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  1. #1
    SuperPig is offline Member
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    Default interface

    List<String> list = new ArrayList<String>(c);

    As we know, interface is an abstract class thus it cant be instantiated.
    As I know, ArrayList is a concrete class which can be instantiated.
    Can someone please tell me why "List<String> list = new ArrayList<String>(c);" is valid..~
    In this circumstance, why List(interface) can hold an object?

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    Quote Originally Posted by SuperPig View Post
    List<String> list = new ArrayList<String>(c);

    As we know, interface is an abstract class thus it cant be instantiated.
    Yes and no. No, interface is not an abstract class which is a different animal, and yes, both interface and abstract classes cannot be instantiated.

    As I know, ArrayList is a concrete class which can be instantiated.
    correct

    Can someone please tell me why "List<String> list = new ArrayList<String>(c);" is valid..~
    In this circumstance, why List(interface) can hold an object?
    An interface is a pure type and while you cannot create a List object you certainly can create a List variable that refers to a concrete object (here ArrayList) that implements the List interface. So the key here is to understand that the line of code is not trying to instantiate a List but an ArrayList, and then place that ArrayList in a List variable. We use interface variables all the time, and they are a powerful concept since they allow you to give your code much flexibility. If later you find that the code runs more efficiently if use use a LinkedList rather than an ArrayList, it's easy to change the code so that the object referred to by the List variable is a LinkedList object, and this can be done with minimal change in existing code.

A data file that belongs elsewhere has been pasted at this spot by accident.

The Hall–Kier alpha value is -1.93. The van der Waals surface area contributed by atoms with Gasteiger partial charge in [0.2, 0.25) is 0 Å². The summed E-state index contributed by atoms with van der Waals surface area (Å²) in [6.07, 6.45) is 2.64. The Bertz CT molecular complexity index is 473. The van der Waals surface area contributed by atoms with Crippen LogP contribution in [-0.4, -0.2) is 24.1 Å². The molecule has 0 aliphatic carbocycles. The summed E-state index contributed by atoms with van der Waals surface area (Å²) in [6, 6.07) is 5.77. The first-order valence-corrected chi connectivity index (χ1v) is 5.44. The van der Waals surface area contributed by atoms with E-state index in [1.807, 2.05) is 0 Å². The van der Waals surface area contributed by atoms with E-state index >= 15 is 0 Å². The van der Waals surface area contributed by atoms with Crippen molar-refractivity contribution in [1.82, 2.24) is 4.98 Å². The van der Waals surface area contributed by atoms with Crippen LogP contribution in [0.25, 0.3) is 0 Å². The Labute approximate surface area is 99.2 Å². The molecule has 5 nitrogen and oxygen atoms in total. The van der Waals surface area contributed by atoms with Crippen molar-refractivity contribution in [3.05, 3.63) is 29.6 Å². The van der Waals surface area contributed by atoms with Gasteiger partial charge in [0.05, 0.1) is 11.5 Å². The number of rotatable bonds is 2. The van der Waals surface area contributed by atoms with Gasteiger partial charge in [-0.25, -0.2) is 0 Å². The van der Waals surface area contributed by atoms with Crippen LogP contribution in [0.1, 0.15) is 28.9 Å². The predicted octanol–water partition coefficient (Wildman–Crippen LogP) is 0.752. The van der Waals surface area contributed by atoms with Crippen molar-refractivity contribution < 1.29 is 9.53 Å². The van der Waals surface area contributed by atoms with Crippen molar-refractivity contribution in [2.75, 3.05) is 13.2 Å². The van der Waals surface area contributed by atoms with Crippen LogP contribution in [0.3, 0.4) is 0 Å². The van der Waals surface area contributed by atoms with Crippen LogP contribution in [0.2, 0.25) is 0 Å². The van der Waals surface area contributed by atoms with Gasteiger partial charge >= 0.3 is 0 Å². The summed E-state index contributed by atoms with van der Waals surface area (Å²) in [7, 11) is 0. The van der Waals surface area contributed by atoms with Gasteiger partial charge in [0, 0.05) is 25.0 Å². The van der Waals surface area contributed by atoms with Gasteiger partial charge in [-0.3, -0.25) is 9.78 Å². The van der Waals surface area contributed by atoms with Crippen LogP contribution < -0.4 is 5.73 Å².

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    Edit: too slow :(

    You aren't instantiating an interface in this example, you are creating a reference of that type, but the reference points to a concrete class(ArrayList), since this reference is a list, you can only call methods which the list class has. Through polymorphism the list methods work properly in this situation.

    This convention allows for a lot of flexibility. Say you develop a program with data structure X which implements list and subsequently create a faster(or threadsafe, etc), data structure y which also implements list you can easily change the reference to point to y without breaking previous code.

    Always remember that the reference is not actually be instantiated, instead the rvalue is.

    For more on polymorphism, read here: Polymorphism (The Java™ Tutorials > Learning the Java Language > Interfaces and Inheritance)

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    ok got it..~ We can have a List variable which can hold an object of ArrayList... Can i have "Abstract class" variable as well to hold an object?

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    Yes, since you aren't actually instantiating the abstract class.

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    Quote Originally Posted by SuperPig View Post
    ok got it..~ We can have a List variable which can hold an object of ArrayList... Can i have "Abstract class" variable as well to hold an object?
    Why not test this yourself with your own in-home lab: your Java compiler?

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